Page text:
-the greatest problem to the early investigators. Though the early
stages of the disease seem febrile and eruptive, the external temperature
is not high but there is an acute burning sensation internally. Nervous
symptoms are pronounced, including mental disturbance leading to
attempts by the patient to throw himself into water, prolonged insomnia
and its attendant depression, and as a complication temporary loss of
D. L. Page, 'Thucydides' Description of the Great Plague at Athens',
Classical Quarterly, N.S. iii (I953),
J. F. D. Shrewsbury,
'The Plague
of Athens', Bulletin of the History of Medicine, xxiv (1950), i. 1-25. We are
indebted to Prof. Page for allowing us to read his paper in manuscript and for
much help and encouragement, and to Mr. G. T. Griffith for the second
4 Ibid.
ii. 48. 3.
ii. 48 ff.
memory. Serious internal effects appear in the second and third stages,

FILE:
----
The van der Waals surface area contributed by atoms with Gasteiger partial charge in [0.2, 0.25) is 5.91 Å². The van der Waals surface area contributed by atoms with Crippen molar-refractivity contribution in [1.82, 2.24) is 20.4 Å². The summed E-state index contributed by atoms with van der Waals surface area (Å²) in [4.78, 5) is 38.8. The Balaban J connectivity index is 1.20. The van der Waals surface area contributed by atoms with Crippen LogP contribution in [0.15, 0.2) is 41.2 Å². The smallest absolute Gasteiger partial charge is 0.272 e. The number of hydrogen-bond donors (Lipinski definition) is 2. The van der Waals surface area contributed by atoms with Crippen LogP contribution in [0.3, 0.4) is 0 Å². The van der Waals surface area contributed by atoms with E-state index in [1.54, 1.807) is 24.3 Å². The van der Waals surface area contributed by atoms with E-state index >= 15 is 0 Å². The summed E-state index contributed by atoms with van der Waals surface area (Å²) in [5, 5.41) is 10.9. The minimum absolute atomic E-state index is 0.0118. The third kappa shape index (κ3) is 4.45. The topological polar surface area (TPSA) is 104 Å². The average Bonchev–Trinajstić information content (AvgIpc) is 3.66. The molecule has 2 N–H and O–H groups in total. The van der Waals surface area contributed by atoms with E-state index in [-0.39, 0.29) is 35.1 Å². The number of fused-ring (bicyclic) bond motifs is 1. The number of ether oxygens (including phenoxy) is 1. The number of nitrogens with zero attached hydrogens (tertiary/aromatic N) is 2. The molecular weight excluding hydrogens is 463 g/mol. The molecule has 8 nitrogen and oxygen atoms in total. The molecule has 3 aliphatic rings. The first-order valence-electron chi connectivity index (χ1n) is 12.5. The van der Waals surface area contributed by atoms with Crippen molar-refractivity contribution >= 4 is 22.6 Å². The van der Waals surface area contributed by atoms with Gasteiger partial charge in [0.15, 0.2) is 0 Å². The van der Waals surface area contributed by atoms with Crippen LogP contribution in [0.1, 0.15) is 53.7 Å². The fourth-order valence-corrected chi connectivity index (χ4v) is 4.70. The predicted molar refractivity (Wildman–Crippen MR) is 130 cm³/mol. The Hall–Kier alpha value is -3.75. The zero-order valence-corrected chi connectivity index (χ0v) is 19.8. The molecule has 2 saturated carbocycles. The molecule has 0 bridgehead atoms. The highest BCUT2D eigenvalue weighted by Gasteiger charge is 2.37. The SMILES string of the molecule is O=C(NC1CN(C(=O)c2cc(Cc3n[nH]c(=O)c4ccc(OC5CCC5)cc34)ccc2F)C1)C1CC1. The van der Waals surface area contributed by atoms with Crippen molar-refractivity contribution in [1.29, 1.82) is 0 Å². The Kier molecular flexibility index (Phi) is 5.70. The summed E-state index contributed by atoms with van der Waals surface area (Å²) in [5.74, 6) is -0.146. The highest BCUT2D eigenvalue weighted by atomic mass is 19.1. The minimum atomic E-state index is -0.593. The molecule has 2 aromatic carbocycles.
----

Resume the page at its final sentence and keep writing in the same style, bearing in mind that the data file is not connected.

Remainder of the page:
including intestinal ulceration. Particularly interesting is that in some
cases gangrene of the extremities seems to have been produced. Lucretius' vivebant ferro privati parte virili' is probably a misunderstanding,
or possibly adaptation for poetic effect, of Thucydides' KcdiTro2oii
confirms this view in his comrEPItoX6pEVOtTOOjTCAV
81ErEvyov.2 Bailey
mentary,3 but in his Addenda4 says 'Maas points out that o-rEplox6tPEvo
in Thucydides probably means that the extremities were cut off by the
surgeons; in that case Lucretius' rendering is accurate'. There does not
seem to be any positive evidence to support Dr. Maas's theory. Thucydides emphasizess the lack of nursing care, let alone surgical, and does
not associate those who suffered this effect with any attempted remedy.
Furthermore Lucretius omits one detail :6 Kc(TAEKflTrTEyap iSc0ioi
Ei9i 8' oi KCtiTCoV 60'CahqpP5v.'For the disease